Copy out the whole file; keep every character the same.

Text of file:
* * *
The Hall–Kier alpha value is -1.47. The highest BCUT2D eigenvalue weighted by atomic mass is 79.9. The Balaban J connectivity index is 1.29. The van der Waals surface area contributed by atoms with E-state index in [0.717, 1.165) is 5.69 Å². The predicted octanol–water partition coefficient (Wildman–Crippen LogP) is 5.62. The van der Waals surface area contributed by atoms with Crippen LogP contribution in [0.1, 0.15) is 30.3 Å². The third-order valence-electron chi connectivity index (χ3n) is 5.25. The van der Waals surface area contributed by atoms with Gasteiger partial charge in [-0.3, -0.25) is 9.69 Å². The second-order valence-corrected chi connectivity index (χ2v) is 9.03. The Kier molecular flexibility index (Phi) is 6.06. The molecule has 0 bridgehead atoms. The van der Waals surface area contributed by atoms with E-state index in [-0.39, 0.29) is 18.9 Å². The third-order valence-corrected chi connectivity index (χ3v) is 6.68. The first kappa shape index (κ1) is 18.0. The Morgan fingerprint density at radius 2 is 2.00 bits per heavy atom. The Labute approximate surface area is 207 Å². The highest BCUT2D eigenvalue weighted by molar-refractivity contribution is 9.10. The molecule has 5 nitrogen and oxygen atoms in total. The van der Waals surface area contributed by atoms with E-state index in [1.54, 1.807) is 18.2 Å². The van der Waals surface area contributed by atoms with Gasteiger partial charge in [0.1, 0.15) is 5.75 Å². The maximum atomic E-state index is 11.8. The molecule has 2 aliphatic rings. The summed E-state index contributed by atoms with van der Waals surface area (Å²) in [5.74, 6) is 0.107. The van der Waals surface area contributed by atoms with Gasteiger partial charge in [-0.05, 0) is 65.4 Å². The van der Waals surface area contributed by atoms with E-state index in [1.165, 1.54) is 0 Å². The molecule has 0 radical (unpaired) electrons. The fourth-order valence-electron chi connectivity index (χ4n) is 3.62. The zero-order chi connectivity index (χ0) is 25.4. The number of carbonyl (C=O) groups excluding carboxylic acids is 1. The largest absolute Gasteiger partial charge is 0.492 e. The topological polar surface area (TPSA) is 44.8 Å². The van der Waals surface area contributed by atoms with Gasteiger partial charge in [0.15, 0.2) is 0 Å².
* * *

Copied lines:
The Hall–Kier alpha value is -1.47. The highest BCUT2D eigenvalue weighted by atomic mass is 79.9. The Balaban J connectivity index is 1.29. The van der Waals surface area contributed by atoms with E-state index in [0.717, 1.165) is 5.69 Å². The predicted octanol–water partition coefficient (Wildman–Crippen LogP) is 5.62. The van der Waals surface area contributed by atoms with Crippen LogP contribution in [0.1, 0.15) is 30.3 Å². The third-order valence-electron chi connectivity index (χ3n) is 5.25. The van der Waals surface area contributed by atoms with Gasteiger partial charge in [-0.3, -0.25) is 9.69 Å². The second-order valence-corrected chi connectivity index (χ2v) is 9.03. The Kier molecular flexibility index (Phi) is 6.06. The molecule has 0 bridgehead atoms. The van der Waals surface area contributed by atoms with E-state index in [-0.39, 0.29) is 18.9 Å². The third-order valence-corrected chi connectivity index (χ3v) is 6.68. The first kappa shape index (κ1) is 18.0. The Morgan fingerprint density at radius 2 is 2.00 bits per heavy atom. The Labute approximate surface area is 207 Å². The highest BCUT2D eigenvalue weighted by molar-refractivity contribution is 9.10. The molecule has 5 nitrogen and oxygen atoms in total. The van der Waals surface area contributed by atoms with E-state index in [1.54, 1.807) is 18.2 Å². The van der Waals surface area contributed by atoms with Gasteiger partial charge in [0.1, 0.15) is 5.75 Å². The maximum atomic E-state index is 11.8. The molecule has 2 aliphatic rings. The summed E-state index contributed by atoms with van der Waals surface area (Å²) in [5.74, 6) is 0.107. The van der Waals surface area contributed by atoms with Gasteiger partial charge in [-0.05, 0) is 65.4 Å². The van der Waals surface area contributed by atoms with E-state index in [1.165, 1.54) is 0 Å². The molecule has 0 radical (unpaired) electrons. The fourth-order valence-electron chi connectivity index (χ4n) is 3.62. The zero-order chi connectivity index (χ0) is 25.4. The number of carbonyl (C=O) groups excluding carboxylic acids is 1. The largest absolute Gasteiger partial charge is 0.492 e. The topological polar surface area (TPSA) is 44.8 Å². The van der Waals surface area contributed by atoms with Gasteiger partial charge in [0.15, 0.2) is 0 Å².